This is a slightly edited version of the first blog I ever did, reproduced from CRFR’s blog, which you can see here. This post was originally posted in 2012, when the first article from my PhD research on self-harm was published in the BSA journal: Sociology.

Self-injury is an under-theorised and little understood behaviour, despite reports that rates of self-injury are on the increase. Measuring the prevalence of self-injury is notoriously difficult: the number of people who present at a hospital reporting self-harm and self-injury are only a small proportion of all cases. Studies that have sought to measure prevalence have tended to focus on adolescent groups, and to date, there is no data on the incidence of self-injury and self-harm among the general adult population in the UK.

This blog on self-injury and emotions, is based on an article published in 2012, in Sociology.

Self-injury is usually studied from a clinical perspective: however, sociological approaches have the potential to greatly improve understandings of the practice. Recognising the emotional aspects of doing self-injury or understanding more about the societal and life factors that might lead someone to injure themselves can be an important way of exploring self-harm. Such approaches challenge some clinical psychological and psychiatric perspectives which tend to frame self-injury as ‘a problem’ located within the individual.

I undertook research to explore the ‘lived experience’ of self-injury, gathering the life stories of 12 people who had self-injured. People involved in the study were identified from non-clinical community sites, to increase the chances of including people who had not engaged with formal support services. Participants were aged between 21 and 37 years old from mixed backgrounds, although the majority were studying for, or had gained, higher educational qualifications.

Self-injury was defined as the cutting, burning or hitting the outside of the body, resulting, in most cases, in visible, lasting and sometimes permanent marks on the skin. As part of the study people frequently explored the reasons they had self-injured and, in most cases, they referred to how it enabled them to ‘work on’ their emotions through their body:

Control and Release: Release, relief and control were used by many participants when describing their self-injury. For some it allowed them to regain ‘control’ over their emotions, and their lives, while for others it was about controlling otherwise uncontrollable feelings.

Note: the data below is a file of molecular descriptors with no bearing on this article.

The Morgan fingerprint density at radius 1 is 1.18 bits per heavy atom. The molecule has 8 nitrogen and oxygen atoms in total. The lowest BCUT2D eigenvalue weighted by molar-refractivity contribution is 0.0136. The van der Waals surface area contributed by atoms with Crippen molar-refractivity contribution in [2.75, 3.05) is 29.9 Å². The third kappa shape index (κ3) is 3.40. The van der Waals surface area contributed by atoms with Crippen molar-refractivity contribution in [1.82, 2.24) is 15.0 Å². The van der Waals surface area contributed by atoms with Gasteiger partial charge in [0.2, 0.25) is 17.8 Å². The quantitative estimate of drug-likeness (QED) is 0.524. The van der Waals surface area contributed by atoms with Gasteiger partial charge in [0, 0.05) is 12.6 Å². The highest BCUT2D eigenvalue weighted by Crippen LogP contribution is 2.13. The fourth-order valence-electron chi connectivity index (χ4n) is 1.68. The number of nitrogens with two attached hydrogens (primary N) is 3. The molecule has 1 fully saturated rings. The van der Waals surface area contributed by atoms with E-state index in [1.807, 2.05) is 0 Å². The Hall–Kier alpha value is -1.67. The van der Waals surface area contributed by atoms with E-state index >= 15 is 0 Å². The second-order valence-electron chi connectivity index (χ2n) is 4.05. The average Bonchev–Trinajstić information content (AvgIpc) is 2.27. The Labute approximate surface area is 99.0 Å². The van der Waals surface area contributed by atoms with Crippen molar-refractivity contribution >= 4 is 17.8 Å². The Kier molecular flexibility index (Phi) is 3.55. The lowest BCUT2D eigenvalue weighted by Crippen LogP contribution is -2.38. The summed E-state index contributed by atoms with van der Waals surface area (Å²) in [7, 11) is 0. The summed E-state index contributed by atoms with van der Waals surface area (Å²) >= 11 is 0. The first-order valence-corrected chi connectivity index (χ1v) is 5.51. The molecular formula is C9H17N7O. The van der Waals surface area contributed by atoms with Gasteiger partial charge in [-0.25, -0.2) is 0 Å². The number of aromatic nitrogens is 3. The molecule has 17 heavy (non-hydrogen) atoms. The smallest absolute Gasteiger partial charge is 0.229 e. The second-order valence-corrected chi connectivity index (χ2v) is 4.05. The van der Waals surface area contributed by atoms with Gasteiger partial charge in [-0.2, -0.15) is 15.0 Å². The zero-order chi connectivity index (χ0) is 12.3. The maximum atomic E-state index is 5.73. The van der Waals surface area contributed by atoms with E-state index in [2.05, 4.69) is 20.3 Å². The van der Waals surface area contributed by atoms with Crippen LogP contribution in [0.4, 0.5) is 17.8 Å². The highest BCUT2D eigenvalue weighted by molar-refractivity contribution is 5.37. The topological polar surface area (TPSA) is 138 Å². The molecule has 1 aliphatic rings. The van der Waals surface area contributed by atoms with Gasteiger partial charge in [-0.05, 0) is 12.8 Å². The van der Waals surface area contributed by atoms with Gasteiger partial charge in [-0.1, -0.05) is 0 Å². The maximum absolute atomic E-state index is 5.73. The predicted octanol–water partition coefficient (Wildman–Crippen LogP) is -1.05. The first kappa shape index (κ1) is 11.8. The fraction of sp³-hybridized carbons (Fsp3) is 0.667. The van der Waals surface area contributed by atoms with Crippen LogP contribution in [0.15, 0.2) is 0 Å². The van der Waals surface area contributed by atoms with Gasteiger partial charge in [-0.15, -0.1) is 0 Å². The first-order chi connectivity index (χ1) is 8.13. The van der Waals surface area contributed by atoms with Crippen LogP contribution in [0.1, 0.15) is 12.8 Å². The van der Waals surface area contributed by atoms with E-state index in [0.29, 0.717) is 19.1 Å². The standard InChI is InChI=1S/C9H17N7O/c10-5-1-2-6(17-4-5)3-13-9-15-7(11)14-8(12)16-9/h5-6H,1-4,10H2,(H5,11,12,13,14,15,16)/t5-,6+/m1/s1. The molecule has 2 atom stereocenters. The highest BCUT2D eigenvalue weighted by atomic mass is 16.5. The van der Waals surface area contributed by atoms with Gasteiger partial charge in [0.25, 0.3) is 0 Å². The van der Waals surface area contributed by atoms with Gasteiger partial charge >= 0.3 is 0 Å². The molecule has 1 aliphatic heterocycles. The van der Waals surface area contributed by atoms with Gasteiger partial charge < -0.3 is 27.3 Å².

“when the situation seems to spiral and I’m whooo losing it. Em and it was like right, regain control, this is what I’m gonna do, I’m going to cut myself…and it’s like, releasing something…and then when that whatever it is is released then your sortie regaining control…” (Anna)

Participants in the research suggested that when they felt they had little or no control over their body or life, control enacted through self-injury could be experienced positively. These explanations for self-injury reflect tensions between being ‘in control’ whilst at the same time needing to have a ‘release’. Similar language is used when people describe other embodied practices such as drinking, smoking and exercising.

Eliciting or Creating Emotions: Others suggested that they had used self-injury to bring out emotions that were ‘missing’. Self-injury in these cases generated a feeling of ‘something’ in response to ‘emotional numbness’:

“I wasn’t pretending that I wasn’t upset but I would just, I wasn’t letting people to know I was upset, if you see what I mean…I wanted to be able to feel I wanted to, you know, live or experience stuff, or… and so, self-harming was, you know a way of, feeling, pain, you know feeling pain ‘cos it was something.” (Francis)

In contrast, some participants talked about self-injury generating positive feelings:

“I think the first time it was associated with kind of a rush and, and a buzz.” (Justin)

These accounts, by indicating that ‘work’ is done on the emotions, through the body, demonstrate the interconnected nature of mind and body, challenging idea that they are, or could ever be, separate.

Reference to the article below, and clicking will take you to the article itself. A pre-pubulication version is available via my academia.edu profile. The research was supported by an ESRC funded PhD studentship, at the University of Edinburgh (2005-2010).

Chandler, A., (2012) Self-injury as Embodied Emotion Work: Managing Rationality, Emotions and Bodies, Sociology, 46 (3).